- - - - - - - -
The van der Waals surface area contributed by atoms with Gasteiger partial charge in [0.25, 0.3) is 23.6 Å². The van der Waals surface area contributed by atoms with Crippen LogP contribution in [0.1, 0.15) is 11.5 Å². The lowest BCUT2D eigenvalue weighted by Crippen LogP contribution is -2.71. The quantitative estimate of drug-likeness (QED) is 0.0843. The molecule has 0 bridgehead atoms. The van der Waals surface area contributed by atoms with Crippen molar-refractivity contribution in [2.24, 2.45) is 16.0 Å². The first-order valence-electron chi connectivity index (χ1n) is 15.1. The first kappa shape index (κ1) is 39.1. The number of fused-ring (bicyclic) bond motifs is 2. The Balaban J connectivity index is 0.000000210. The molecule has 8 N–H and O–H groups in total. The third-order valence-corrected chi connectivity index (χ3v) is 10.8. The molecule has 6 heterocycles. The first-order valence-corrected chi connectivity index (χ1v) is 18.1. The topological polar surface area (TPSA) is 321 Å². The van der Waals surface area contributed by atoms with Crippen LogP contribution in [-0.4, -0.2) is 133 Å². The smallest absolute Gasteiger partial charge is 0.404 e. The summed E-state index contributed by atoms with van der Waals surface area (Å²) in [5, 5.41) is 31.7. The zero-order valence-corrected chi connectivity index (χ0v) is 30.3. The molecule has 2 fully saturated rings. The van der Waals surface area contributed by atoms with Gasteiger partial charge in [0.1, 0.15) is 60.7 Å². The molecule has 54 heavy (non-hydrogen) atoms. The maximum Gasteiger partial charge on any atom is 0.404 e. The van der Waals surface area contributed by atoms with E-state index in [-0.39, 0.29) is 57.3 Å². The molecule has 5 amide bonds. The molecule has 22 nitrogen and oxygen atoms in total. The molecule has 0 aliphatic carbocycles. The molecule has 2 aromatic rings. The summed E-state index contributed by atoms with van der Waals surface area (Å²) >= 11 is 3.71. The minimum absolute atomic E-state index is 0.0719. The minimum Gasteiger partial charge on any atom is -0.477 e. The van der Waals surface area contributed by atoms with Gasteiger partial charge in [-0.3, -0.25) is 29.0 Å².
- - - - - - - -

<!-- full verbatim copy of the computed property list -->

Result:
The van der Waals surface area contributed by atoms with Gasteiger partial charge in [0.25, 0.3) is 23.6 Å². The van der Waals surface area contributed by atoms with Crippen LogP contribution in [0.1, 0.15) is 11.5 Å². The lowest BCUT2D eigenvalue weighted by Crippen LogP contribution is -2.71. The quantitative estimate of drug-likeness (QED) is 0.0843. The molecule has 0 bridgehead atoms. The van der Waals surface area contributed by atoms with Crippen molar-refractivity contribution in [2.24, 2.45) is 16.0 Å². The first-order valence-electron chi connectivity index (χ1n) is 15.1. The first kappa shape index (κ1) is 39.1. The number of fused-ring (bicyclic) bond motifs is 2. The Balaban J connectivity index is 0.000000210. The molecule has 8 N–H and O–H groups in total. The third-order valence-corrected chi connectivity index (χ3v) is 10.8. The molecule has 6 heterocycles. The first-order valence-corrected chi connectivity index (χ1v) is 18.1. The topological polar surface area (TPSA) is 321 Å². The van der Waals surface area contributed by atoms with Crippen LogP contribution in [-0.4, -0.2) is 133 Å². The smallest absolute Gasteiger partial charge is 0.404 e. The summed E-state index contributed by atoms with van der Waals surface area (Å²) in [5, 5.41) is 31.7. The zero-order valence-corrected chi connectivity index (χ0v) is 30.3. The molecule has 2 fully saturated rings. The van der Waals surface area contributed by atoms with Gasteiger partial charge in [0.1, 0.15) is 60.7 Å². The molecule has 54 heavy (non-hydrogen) atoms. The maximum Gasteiger partial charge on any atom is 0.404 e. The van der Waals surface area contributed by atoms with E-state index in [-0.39, 0.29) is 57.3 Å². The molecule has 5 amide bonds. The molecule has 22 nitrogen and oxygen atoms in total. The molecule has 0 aliphatic carbocycles. The molecule has 2 aromatic rings. The summed E-state index contributed by atoms with van der Waals surface area (Å²) >= 11 is 3.71. The minimum absolute atomic E-state index is 0.0719. The minimum Gasteiger partial charge on any atom is -0.477 e. The van der Waals surface area contributed by atoms with Gasteiger partial charge in [-0.3, -0.25) is 29.0 Å².